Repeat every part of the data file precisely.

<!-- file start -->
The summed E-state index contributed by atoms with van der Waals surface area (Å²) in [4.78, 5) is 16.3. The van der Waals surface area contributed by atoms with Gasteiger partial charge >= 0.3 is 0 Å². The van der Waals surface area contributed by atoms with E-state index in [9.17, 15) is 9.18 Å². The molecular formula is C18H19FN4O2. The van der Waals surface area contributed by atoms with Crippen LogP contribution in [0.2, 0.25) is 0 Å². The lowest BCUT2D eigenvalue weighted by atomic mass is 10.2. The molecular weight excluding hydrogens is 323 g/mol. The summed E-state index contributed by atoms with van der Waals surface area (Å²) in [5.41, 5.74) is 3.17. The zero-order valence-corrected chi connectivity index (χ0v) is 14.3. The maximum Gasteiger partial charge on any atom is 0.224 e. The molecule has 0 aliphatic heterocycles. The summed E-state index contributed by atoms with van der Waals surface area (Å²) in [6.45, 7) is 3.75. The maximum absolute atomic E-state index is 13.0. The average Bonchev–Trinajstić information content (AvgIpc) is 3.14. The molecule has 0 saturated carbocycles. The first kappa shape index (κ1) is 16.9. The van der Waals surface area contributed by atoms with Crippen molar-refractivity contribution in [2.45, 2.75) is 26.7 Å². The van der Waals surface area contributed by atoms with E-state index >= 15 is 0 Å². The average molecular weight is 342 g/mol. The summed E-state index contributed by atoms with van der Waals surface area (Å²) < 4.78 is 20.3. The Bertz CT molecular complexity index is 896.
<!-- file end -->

The summed E-state index contributed by atoms with van der Waals surface area (Å²) in [4.78, 5) is 16.3. The van der Waals surface area contributed by atoms with Gasteiger partial charge >= 0.3 is 0 Å². The van der Waals surface area contributed by atoms with E-state index in [9.17, 15) is 9.18 Å². The molecular formula is C18H19FN4O2. The van der Waals surface area contributed by atoms with Crippen LogP contribution in [0.2, 0.25) is 0 Å². The lowest BCUT2D eigenvalue weighted by atomic mass is 10.2. The molecular weight excluding hydrogens is 323 g/mol. The summed E-state index contributed by atoms with van der Waals surface area (Å²) in [5.41, 5.74) is 3.17. The zero-order valence-corrected chi connectivity index (χ0v) is 14.3. The maximum Gasteiger partial charge on any atom is 0.224 e. The molecule has 0 aliphatic heterocycles. The summed E-state index contributed by atoms with van der Waals surface area (Å²) in [6.45, 7) is 3.75. The maximum absolute atomic E-state index is 13.0. The average Bonchev–Trinajstić information content (AvgIpc) is 3.14. The molecule has 0 saturated carbocycles. The first kappa shape index (κ1) is 16.9. The van der Waals surface area contributed by atoms with Crippen molar-refractivity contribution in [2.45, 2.75) is 26.7 Å². The van der Waals surface area contributed by atoms with E-state index >= 15 is 0 Å². The average molecular weight is 342 g/mol. The summed E-state index contributed by atoms with van der Waals surface area (Å²) < 4.78 is 20.3. The Bertz CT molecular complexity index is 896.